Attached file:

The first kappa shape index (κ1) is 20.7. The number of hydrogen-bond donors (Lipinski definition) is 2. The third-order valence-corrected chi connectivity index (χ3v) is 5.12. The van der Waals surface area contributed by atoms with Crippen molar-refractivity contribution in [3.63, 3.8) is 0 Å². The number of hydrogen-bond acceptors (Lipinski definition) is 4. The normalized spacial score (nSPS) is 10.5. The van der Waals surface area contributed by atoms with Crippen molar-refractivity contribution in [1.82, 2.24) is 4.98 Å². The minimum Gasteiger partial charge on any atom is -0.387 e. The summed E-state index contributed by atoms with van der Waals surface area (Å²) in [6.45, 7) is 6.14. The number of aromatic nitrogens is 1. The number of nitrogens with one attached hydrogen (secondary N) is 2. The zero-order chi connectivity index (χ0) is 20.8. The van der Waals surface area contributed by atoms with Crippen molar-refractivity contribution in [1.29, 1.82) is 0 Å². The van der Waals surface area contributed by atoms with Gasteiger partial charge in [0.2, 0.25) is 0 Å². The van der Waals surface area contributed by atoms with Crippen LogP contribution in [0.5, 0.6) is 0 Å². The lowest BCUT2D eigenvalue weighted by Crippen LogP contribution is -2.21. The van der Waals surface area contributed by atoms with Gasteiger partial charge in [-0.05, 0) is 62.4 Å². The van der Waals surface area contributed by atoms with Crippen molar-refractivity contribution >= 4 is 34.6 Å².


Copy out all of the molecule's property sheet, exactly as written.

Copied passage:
The first kappa shape index (κ1) is 20.7. The number of hydrogen-bond donors (Lipinski definition) is 2. The third-order valence-corrected chi connectivity index (χ3v) is 5.12. The van der Waals surface area contributed by atoms with Crippen molar-refractivity contribution in [3.63, 3.8) is 0 Å². The number of hydrogen-bond acceptors (Lipinski definition) is 4. The normalized spacial score (nSPS) is 10.5. The van der Waals surface area contributed by atoms with Crippen molar-refractivity contribution in [1.82, 2.24) is 4.98 Å². The minimum Gasteiger partial charge on any atom is -0.387 e. The summed E-state index contributed by atoms with van der Waals surface area (Å²) in [6.45, 7) is 6.14. The number of aromatic nitrogens is 1. The number of nitrogens with one attached hydrogen (secondary N) is 2. The zero-order chi connectivity index (χ0) is 20.8. The van der Waals surface area contributed by atoms with Crippen molar-refractivity contribution in [1.29, 1.82) is 0 Å². The van der Waals surface area contributed by atoms with Gasteiger partial charge in [0.2, 0.25) is 0 Å². The van der Waals surface area contributed by atoms with Crippen LogP contribution in [0.5, 0.6) is 0 Å². The lowest BCUT2D eigenvalue weighted by Crippen LogP contribution is -2.21. The van der Waals surface area contributed by atoms with Gasteiger partial charge in [-0.05, 0) is 62.4 Å². The van der Waals surface area contributed by atoms with Crippen molar-refractivity contribution >= 4 is 34.6 Å².